Banish These Three Words From Your Vocabulary

This post is sponsored by RoC

Yay for Ellen Degeneres! When she brought up actress Helen Mirren’s age during an interview earlier this year (Helen will be 73 in July, and doesn’t hesitate to say it), Ellen gushed to Helen, “You look GREAT!”

Ellen left off three little words from her statement to Helen, that too many of us would fail to omit if we were lucky enough to have a conversation with the great actress. Those three words are: “…for your age.” Undoubtedly, Helen, like countless other women, has gotten the backhanded compliment, “You look great for your age,” countless times over the years. I sure have!

Now in her 50s, Ellen well might have paid close attention to an exceptional consciousness-raising campaign by RoC Skincare, called #ForYourAge, that aims to get us all to think twice before ever again using the expression with a compliment. As women age, this seeming praise can have a far greater impact on a woman’s self image and how she defines her beauty than can be seen on the surface.

A whopping 82 percent of women aged 40+ have been told they look great “for their age” in the last year, according to the nationwide RoC #ForYourAge survey. In fact, women received this backhanded compliment an average of every six weeks in the past year, the survey revealed.

         Thandie Newton

A majority of women surveyed said they’d rather not get a compliment at all than hear one paired with the three little words “for your age”;  nearly one in four women feel it would be worse to admit their age to everyone they know than their salary, and 87 percent of women agree that society expects women to act their age, but look younger.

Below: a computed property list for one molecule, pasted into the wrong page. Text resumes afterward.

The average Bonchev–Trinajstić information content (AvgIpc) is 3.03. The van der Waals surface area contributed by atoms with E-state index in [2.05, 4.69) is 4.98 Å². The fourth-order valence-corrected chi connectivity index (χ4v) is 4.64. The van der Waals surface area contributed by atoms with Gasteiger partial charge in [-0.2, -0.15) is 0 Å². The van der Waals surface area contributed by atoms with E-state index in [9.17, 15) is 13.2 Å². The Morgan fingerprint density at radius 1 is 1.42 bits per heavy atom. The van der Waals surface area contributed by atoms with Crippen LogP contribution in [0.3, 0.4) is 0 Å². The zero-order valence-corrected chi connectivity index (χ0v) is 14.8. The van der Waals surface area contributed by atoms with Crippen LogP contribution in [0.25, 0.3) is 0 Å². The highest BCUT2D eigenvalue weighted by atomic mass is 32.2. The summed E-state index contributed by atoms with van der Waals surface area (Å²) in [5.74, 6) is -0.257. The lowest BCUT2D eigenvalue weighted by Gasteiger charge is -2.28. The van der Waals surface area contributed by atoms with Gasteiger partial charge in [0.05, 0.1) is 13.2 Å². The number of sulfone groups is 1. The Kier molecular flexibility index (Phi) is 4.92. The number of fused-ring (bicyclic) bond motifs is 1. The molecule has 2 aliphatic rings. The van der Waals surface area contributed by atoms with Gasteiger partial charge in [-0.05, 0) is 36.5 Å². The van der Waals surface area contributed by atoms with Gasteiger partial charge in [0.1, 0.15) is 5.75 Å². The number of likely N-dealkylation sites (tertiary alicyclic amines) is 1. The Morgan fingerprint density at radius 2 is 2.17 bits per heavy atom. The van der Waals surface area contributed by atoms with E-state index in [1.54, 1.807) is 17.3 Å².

Thandie Newton, the award-winning British actress and RoC campaign ambassador, reported she’s heard “for your age” many times as she’s been getting older, and she’s almost three decades younger than Helen. “It’s made me feel disappointed and I hate it,”  said Thandie, who appears in Westworld, the popular science fiction series. “When you say ‘you look good for your age,’ you’re immediately boxing someone in. We should instead be liberating each other. Let’s give a compliment fully,” Thandie stressed.

I encourage you to watch Thandie’s short, inspirational video for RoC, and to join the #ForYourAge movement by vowing to think twice before using the expression again. Also, make sure to gently tell anyone who uses it with you that you’d prefer they didn’t!